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Yount, lifetime Brewer, returns in Diamondback duds
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04/04/2002 6:51 pm ET 
Yount, lifetime Brewer, returns in Diamondback duds
By Rich Draper /

Robin Yount gestures after getting his 3,000th hit on Sept. 10, 1992 in Milwaukee. (AP Photo)
MILWAUKEE -- There's a statue of Robin Yount at Miller Park, honoring the legendary Brewer for his 20 years of heroism in baseball here, and that's the only way most Brew Crew fans can rub elbows with the Hall of Famer -- vicariously.

Talk about the strong, silent type.

But Friday, the 46-year-old Yount returns in the flesh to Milwaukee as first base coach of the Arizona Diamondbacks. And although the Brewers will apparently not hold special ceremonies honoring him, you can bet your last bottle of beer there will be a few standing ovations when he's introduced during home Opener.

"I'm looking forward to going back there," said Yount of the three-game weekend series. "My family isn't going, but I'm sure I'll have a bunch of friends who will come out. I made many friendships during my time there."

Yount belongs to baseball: a lifetime .285 hitter, a three-time All-Star who batted .414 with a homer and six RBI in the 1982 World Series against St. Louis; and a guy who strolled into Cooperstown in 1999.

But Yount will have a dilemma of sorts during the All-Star Game in Milwaukee July 9, when he'll serve as the American League's honorary captain despite being a National Leaguer now.

  Robin Yount   /   OF
Height: 6'0"
Weight: 170
Bats/Throws: R/R

More info:
Career stats

"We told Robin whatever he wanted to do, we want you to do," said Diamondbacks manager Bob Brenly of the midseason contest. "I'm not sure how that's going to work. But he had such a tremendous career there and he still has a fondness for Milwaukee. We're all excited to see him go back there -- for this upcoming series and the All-Star Game."

Oddly, the mustachioed Yount is a rookie now, still learning the intricacies of coaching at first base. It's not as easy or routine as some might think in that half-rectangle off the base, eyes and ears open, a guardian of base runners.

What makes a great first sack coach?

"I'm not sure," laughed Yount. "I'm still trying to figure that out. To be perfectly honest with you, good base runners seldom need coaches. Most of the guys have a pretty good idea if they can advance on their own. You're more of a reminder out there. There's not a lot to do other than bringing your pom-poms and encouraging them.

"Every now and then I have to slap myself and make sure I'm not sleeping, too," Yount added. "But I'm enjoying it. It's a great opportunity to get back in the game with a great organization and great group of guys. I'm very happy to be here and I am really looking forward to this season."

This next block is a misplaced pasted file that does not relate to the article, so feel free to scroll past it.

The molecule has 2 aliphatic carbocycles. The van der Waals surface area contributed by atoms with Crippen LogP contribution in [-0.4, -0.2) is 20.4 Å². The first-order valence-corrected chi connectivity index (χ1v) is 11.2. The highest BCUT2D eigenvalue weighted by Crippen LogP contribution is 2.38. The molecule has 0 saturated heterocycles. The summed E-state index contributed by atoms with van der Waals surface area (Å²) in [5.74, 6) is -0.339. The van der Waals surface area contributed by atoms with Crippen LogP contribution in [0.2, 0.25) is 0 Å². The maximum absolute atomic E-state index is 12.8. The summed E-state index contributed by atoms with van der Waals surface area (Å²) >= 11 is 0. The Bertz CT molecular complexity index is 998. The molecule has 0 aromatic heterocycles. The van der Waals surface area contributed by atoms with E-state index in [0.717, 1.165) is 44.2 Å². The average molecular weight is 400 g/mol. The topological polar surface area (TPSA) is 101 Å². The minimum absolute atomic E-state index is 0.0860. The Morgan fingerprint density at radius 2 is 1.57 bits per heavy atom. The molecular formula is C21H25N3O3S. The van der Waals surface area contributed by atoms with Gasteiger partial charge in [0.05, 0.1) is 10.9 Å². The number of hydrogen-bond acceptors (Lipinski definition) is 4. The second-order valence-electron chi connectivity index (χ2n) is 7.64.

Brenly recalled that first day this spring when Yount -- in uniform but strangely without a bat, without a glove -- went out to the coaching box. It was uncharted territory and Robin obviously needed a road map or a seeing-eye pooch.

"He's doing very well now, but the first game that Robin went down there he said he didn't realize how many things went on in the baseball game. That's a big adjustment from being a player and being a coach. Complete attention is required at different times. Once he got into the rhythm and what we did as a staff he's been outstanding."

Arizona first baseman Mark Grace has seen hundreds of coaches in his 13 years, and knows it's not an easy task coaching first, especially for a naturally gifted athlete such as Yount. There are signs to learn, players' tendencies to memorize and fungoes to hit: creating a teaching plan for youngsters.

"Believe me, it's tougher coaching than playing," explained Grace. "He has to relay his instincts to the players and teach them, and it could be frustrating if they don't grasp things as easily as he did. You'd be surprised how many players forget how many outs there are. They get tunnel vision. But Robin's doing a great job."

When Yount goes back to Milwaukee, it will bring a flood of memories rushing his way, a kaleidoscope of color and awards and action and highlights. So many recollections. Yet it's easy for the superstar to tap into his hard drive and relive his finest moments.

Best of all? Beating Baltimore on the last day of the season to head into the playoffs is certainly up there. Then trailing Anaheim 0-2 in the AL championship series before winning three straight to earn a memorable World Series trip tops the list.

"Going to the seventh game of the Series against St. Louis ... even though we came out on the short end of that game, that period of time was the highlight of my career," said Yount. "Going to the World Series is what every kid, every player, dreams about."

Rich Draper covers the Diamondbacks for This story was not subject to the approval of Major League Baseball or its clubs.